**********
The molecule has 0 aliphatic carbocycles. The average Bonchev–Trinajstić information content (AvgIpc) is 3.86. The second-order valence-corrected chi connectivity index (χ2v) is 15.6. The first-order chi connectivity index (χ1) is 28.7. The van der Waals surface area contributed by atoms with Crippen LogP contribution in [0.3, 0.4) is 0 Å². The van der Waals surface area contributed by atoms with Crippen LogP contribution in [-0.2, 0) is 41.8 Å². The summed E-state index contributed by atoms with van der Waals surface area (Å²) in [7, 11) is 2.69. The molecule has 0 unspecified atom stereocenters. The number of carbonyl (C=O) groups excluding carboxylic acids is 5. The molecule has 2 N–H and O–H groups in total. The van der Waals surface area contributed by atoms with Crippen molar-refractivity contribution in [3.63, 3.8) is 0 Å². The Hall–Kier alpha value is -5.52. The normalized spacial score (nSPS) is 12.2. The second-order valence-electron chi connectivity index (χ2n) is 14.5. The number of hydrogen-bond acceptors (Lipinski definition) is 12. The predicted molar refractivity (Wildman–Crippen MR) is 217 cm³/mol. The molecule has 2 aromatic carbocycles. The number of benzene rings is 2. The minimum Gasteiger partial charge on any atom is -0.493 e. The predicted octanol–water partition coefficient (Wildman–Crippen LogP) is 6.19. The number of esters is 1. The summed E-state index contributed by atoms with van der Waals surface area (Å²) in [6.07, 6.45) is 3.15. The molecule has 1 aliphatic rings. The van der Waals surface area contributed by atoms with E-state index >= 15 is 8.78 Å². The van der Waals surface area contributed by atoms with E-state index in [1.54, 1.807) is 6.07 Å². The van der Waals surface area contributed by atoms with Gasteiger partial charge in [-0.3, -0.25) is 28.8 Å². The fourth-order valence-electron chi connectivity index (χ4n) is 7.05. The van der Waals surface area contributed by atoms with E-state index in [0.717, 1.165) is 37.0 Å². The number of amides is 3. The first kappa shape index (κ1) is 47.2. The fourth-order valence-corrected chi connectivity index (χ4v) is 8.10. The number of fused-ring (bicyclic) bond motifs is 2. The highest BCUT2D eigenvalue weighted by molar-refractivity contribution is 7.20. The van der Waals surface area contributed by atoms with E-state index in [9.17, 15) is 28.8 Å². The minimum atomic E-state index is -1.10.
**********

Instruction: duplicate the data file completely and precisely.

The molecule has 0 aliphatic carbocycles. The average Bonchev–Trinajstić information content (AvgIpc) is 3.86. The second-order valence-corrected chi connectivity index (χ2v) is 15.6. The first-order chi connectivity index (χ1) is 28.7. The van der Waals surface area contributed by atoms with Crippen LogP contribution in [0.3, 0.4) is 0 Å². The van der Waals surface area contributed by atoms with Crippen LogP contribution in [-0.2, 0) is 41.8 Å². The summed E-state index contributed by atoms with van der Waals surface area (Å²) in [7, 11) is 2.69. The molecule has 0 unspecified atom stereocenters. The number of carbonyl (C=O) groups excluding carboxylic acids is 5. The molecule has 2 N–H and O–H groups in total. The van der Waals surface area contributed by atoms with Crippen molar-refractivity contribution in [3.63, 3.8) is 0 Å². The Hall–Kier alpha value is -5.52. The normalized spacial score (nSPS) is 12.2. The second-order valence-electron chi connectivity index (χ2n) is 14.5. The number of hydrogen-bond acceptors (Lipinski definition) is 12. The predicted molar refractivity (Wildman–Crippen MR) is 217 cm³/mol. The molecule has 2 aromatic carbocycles. The number of benzene rings is 2. The minimum Gasteiger partial charge on any atom is -0.493 e. The predicted octanol–water partition coefficient (Wildman–Crippen LogP) is 6.19. The number of esters is 1. The summed E-state index contributed by atoms with van der Waals surface area (Å²) in [6.07, 6.45) is 3.15. The molecule has 1 aliphatic rings. The van der Waals surface area contributed by atoms with E-state index >= 15 is 8.78 Å². The van der Waals surface area contributed by atoms with E-state index in [1.54, 1.807) is 6.07 Å². The van der Waals surface area contributed by atoms with Gasteiger partial charge in [-0.3, -0.25) is 28.8 Å². The fourth-order valence-electron chi connectivity index (χ4n) is 7.05. The van der Waals surface area contributed by atoms with E-state index in [0.717, 1.165) is 37.0 Å². The number of amides is 3. The first kappa shape index (κ1) is 47.2. The fourth-order valence-corrected chi connectivity index (χ4v) is 8.10. The number of fused-ring (bicyclic) bond motifs is 2. The highest BCUT2D eigenvalue weighted by molar-refractivity contribution is 7.20. The van der Waals surface area contributed by atoms with E-state index in [9.17, 15) is 28.8 Å². The minimum atomic E-state index is -1.10.